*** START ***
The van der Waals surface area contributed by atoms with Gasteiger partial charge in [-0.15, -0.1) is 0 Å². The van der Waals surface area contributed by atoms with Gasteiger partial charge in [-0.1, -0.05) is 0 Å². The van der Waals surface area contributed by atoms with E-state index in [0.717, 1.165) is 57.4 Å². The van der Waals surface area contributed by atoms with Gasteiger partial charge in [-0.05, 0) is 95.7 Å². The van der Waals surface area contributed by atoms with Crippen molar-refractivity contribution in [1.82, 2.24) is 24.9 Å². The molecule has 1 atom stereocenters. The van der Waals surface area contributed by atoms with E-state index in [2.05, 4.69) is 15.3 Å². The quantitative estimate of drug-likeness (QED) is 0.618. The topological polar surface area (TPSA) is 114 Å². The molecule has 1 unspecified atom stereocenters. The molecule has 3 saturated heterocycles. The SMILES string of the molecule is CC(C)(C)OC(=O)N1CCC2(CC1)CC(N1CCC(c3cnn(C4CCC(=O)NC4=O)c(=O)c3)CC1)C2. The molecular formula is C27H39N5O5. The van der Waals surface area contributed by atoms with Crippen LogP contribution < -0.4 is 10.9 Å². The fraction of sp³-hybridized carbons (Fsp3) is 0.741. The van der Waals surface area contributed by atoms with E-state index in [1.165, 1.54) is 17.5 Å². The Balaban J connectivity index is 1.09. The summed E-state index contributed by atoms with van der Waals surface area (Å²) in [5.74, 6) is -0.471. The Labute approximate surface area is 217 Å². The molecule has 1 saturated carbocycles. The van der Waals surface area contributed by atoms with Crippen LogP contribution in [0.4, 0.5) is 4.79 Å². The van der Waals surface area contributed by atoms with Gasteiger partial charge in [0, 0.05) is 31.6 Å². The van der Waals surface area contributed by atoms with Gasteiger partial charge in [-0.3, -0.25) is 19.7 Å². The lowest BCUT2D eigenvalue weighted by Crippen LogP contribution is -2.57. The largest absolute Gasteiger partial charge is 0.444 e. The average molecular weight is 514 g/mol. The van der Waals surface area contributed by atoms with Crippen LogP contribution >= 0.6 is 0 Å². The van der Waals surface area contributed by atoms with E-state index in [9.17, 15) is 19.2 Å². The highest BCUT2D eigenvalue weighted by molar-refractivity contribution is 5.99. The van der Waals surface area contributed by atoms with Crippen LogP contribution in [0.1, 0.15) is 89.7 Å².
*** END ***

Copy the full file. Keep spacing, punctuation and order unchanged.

The van der Waals surface area contributed by atoms with Gasteiger partial charge in [-0.15, -0.1) is 0 Å². The van der Waals surface area contributed by atoms with Gasteiger partial charge in [-0.1, -0.05) is 0 Å². The van der Waals surface area contributed by atoms with E-state index in [0.717, 1.165) is 57.4 Å². The van der Waals surface area contributed by atoms with Gasteiger partial charge in [-0.05, 0) is 95.7 Å². The van der Waals surface area contributed by atoms with Crippen molar-refractivity contribution in [1.82, 2.24) is 24.9 Å². The molecule has 1 atom stereocenters. The van der Waals surface area contributed by atoms with E-state index in [2.05, 4.69) is 15.3 Å². The quantitative estimate of drug-likeness (QED) is 0.618. The topological polar surface area (TPSA) is 114 Å². The molecule has 1 unspecified atom stereocenters. The molecule has 3 saturated heterocycles. The SMILES string of the molecule is CC(C)(C)OC(=O)N1CCC2(CC1)CC(N1CCC(c3cnn(C4CCC(=O)NC4=O)c(=O)c3)CC1)C2. The molecular formula is C27H39N5O5. The van der Waals surface area contributed by atoms with Crippen LogP contribution < -0.4 is 10.9 Å². The fraction of sp³-hybridized carbons (Fsp3) is 0.741. The van der Waals surface area contributed by atoms with E-state index in [1.165, 1.54) is 17.5 Å². The Balaban J connectivity index is 1.09. The summed E-state index contributed by atoms with van der Waals surface area (Å²) in [5.74, 6) is -0.471. The Labute approximate surface area is 217 Å². The molecule has 1 saturated carbocycles. The van der Waals surface area contributed by atoms with Crippen LogP contribution in [0.4, 0.5) is 4.79 Å². The van der Waals surface area contributed by atoms with Gasteiger partial charge in [0, 0.05) is 31.6 Å². The van der Waals surface area contributed by atoms with Gasteiger partial charge in [-0.3, -0.25) is 19.7 Å². The lowest BCUT2D eigenvalue weighted by Crippen LogP contribution is -2.57. The largest absolute Gasteiger partial charge is 0.444 e. The average molecular weight is 514 g/mol. The van der Waals surface area contributed by atoms with Crippen LogP contribution >= 0.6 is 0 Å². The van der Waals surface area contributed by atoms with E-state index in [9.17, 15) is 19.2 Å². The highest BCUT2D eigenvalue weighted by molar-refractivity contribution is 5.99. The van der Waals surface area contributed by atoms with Crippen LogP contribution in [0.1, 0.15) is 89.7 Å².